As it turns out, four of the five bars Tim wanted to see were on this flyer! The problem was, in order to get the t-shirt, you had to end up at Craft & Draft, where we were starting. We quickly decided that neither of us needed another t-shirt, so we stuck to our plan. Leaving Craft & Draft, we made the 15 minute hike to stop number 2; the Proeflokaal (which means “Tasting Room”). After a short but diligent search, we found it and swung in for another round. With another 50+ choices of beer, I had the pilsner and Tim had an IPA. Finishing up there, we jumped on the #1 Tram towards Centraal and our third stop, the aptly named Beer Temple. Since it was Friday afternoon, and many of the locals were getting off work, it was starting to get a little more crowded. The Beer Temple offered yet another 30+ choices so I had the pilsner and Tim had an IPA. It was dark by now, and we had one more beer bar on schedule for the day. In our minds, we would earn that t-shirt anyway. It was a short hike to the 4th stop on our pub crawl; Arendsnest. Apparently that means “Eagle’s Nest” and is named that because the owner is bald… like an eagle, or so it was explained to us. This place was hopping but we found a two top and settled in for a beer. I had the pilsner and Tim had an IPA. We would save the 5th beer bar for tomorrow. We took the short ride back to Centraal on the #1 Tram and swung by the hotel to drop off Tim’s backpack. I didn’t have a backpack. Have I mentioned my backpack loss? We headed back out. Tim wanted to make one more pass through the red light district; this time at night. We headed off in the general direction and then followed the crowds. After all the beer I’d had, I was suddenly struck with the need for a bathroom break. We ducked into The Tapvreugd where I found the WC… and had the pilsner. Continuing our walkabout, Tim finally got to see what the district is all about; the women in the windows. We don’t understand the draw but to each his own. After one more quick stop for a pilsner and an IPA at Busters, we headed back to the DoubleTree, took a trip to the top floor to check out the Sky Bar (beautiful, but crowded and noisy on a Friday night) and then called it a night. When we got back to the room, I decided that three days in the same clothes, without a toothbrush or my blood pressure meds, was probably enough. I told Tim that I was heading home Saturday, on the 1pm flight. That way we could have breakfast together and plan out Tim’s Saturday (since he had decided to stay) before I had to head to Schiphol.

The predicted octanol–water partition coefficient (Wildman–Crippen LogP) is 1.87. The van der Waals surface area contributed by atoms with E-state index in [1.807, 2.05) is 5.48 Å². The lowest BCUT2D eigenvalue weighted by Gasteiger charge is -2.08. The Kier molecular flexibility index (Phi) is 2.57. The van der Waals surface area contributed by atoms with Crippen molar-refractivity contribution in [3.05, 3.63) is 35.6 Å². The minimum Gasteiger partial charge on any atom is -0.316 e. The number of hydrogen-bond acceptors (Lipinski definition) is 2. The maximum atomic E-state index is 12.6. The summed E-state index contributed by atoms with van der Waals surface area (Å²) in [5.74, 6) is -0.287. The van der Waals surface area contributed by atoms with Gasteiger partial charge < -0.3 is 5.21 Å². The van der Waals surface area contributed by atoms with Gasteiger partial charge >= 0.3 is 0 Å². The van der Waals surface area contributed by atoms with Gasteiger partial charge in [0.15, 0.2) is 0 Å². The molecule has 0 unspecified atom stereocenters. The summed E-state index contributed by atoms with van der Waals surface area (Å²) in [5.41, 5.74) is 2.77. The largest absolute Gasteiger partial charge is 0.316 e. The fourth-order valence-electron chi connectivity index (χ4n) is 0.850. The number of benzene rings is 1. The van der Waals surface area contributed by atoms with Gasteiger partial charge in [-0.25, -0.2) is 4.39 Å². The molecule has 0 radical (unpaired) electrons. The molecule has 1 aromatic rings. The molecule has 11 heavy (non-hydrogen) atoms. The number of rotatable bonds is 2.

Saturday morning, I woke up around 6am and couldn’t get back to sleep. I guess I was ready to get home. As I was getting dressed Tim woke up. I explained that I would feel stupid if I waited around for the 1 o’clock flight, and didn’t get on it, if I COULD have gotten on the morning flight. I left the hotel at 7:30 and was through security and customs and at the gate by 8:30. When I checked in for the flight, I was really glad I had bothered to fill out some paperwork at the police station. The police officer had given me a copy of the report, in Dutch, which was meaningless to me. You see, when you check in for a flight and don’t check a bag, and you aren’t carrying ANY carry-on baggage, you apparently trigger an alarm. Supervisor please! Anyway, the paperwork got me past the security questions and earned me a good bit of sympathy from the screeners. At the gate, I dropped off my boarding card with the agent, who asked me if I was willing to ride in coach if business wasn’t available. I was. Around 0930 she let me know that I wasn’t likely to get on the flight at all, so I switched over to the AMS to BOS flight. Interestingly enough, when I checked in, that agent also asked if I was willing to ride in coach, if business class wasn’t available. Apparently this is standard practice at AMS. About the time I realized that I wouldn’t get out of Boston Saturday night, BJ texted me to tell me that Tim had changed his mind as was on his way to Schiphol to go for the 1pm flight. I changed back over to the afternoon Atlanta nonstop, went through the security questions again, showed my police report once more, and told THIS agent that I would sit in coach “if I had to”. Although it was close, Tim and I both got on the nonstop to Atlanta, in coach, and made it home. I watched The Martian, Spectre and the Paul Newman racing story, among other things. I was glad to be on the plane and headed home… but I must admit, I prefer business class. J.